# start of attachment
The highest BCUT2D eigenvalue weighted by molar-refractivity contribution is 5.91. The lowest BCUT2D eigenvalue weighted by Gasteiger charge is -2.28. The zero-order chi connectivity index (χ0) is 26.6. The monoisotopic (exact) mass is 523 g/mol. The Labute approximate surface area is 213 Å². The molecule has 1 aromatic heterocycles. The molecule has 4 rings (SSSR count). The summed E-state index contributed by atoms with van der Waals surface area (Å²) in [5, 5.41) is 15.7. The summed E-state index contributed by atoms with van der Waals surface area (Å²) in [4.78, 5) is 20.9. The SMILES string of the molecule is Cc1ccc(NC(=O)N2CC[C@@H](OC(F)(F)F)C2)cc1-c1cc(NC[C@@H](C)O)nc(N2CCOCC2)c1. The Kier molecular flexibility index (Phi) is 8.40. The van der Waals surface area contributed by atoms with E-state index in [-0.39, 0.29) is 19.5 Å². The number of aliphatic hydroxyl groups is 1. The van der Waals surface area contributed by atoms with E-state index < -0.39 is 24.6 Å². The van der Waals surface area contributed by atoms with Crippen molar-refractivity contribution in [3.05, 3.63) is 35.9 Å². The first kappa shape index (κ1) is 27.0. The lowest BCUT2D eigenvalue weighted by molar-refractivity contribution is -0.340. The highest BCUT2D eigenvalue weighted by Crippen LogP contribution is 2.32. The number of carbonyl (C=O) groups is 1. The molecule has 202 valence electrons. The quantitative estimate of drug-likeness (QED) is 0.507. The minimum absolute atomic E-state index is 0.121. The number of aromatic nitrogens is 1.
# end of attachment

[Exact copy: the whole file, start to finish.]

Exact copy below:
The highest BCUT2D eigenvalue weighted by molar-refractivity contribution is 5.91. The lowest BCUT2D eigenvalue weighted by Gasteiger charge is -2.28. The zero-order chi connectivity index (χ0) is 26.6. The monoisotopic (exact) mass is 523 g/mol. The Labute approximate surface area is 213 Å². The molecule has 1 aromatic heterocycles. The molecule has 4 rings (SSSR count). The summed E-state index contributed by atoms with van der Waals surface area (Å²) in [5, 5.41) is 15.7. The summed E-state index contributed by atoms with van der Waals surface area (Å²) in [4.78, 5) is 20.9. The SMILES string of the molecule is Cc1ccc(NC(=O)N2CC[C@@H](OC(F)(F)F)C2)cc1-c1cc(NC[C@@H](C)O)nc(N2CCOCC2)c1. The Kier molecular flexibility index (Phi) is 8.40. The van der Waals surface area contributed by atoms with E-state index in [-0.39, 0.29) is 19.5 Å². The number of aliphatic hydroxyl groups is 1. The van der Waals surface area contributed by atoms with E-state index < -0.39 is 24.6 Å². The van der Waals surface area contributed by atoms with Crippen molar-refractivity contribution in [3.05, 3.63) is 35.9 Å². The first kappa shape index (κ1) is 27.0. The lowest BCUT2D eigenvalue weighted by molar-refractivity contribution is -0.340. The highest BCUT2D eigenvalue weighted by Crippen LogP contribution is 2.32. The number of carbonyl (C=O) groups is 1. The molecule has 202 valence electrons. The quantitative estimate of drug-likeness (QED) is 0.507. The minimum absolute atomic E-state index is 0.121. The number of aromatic nitrogens is 1.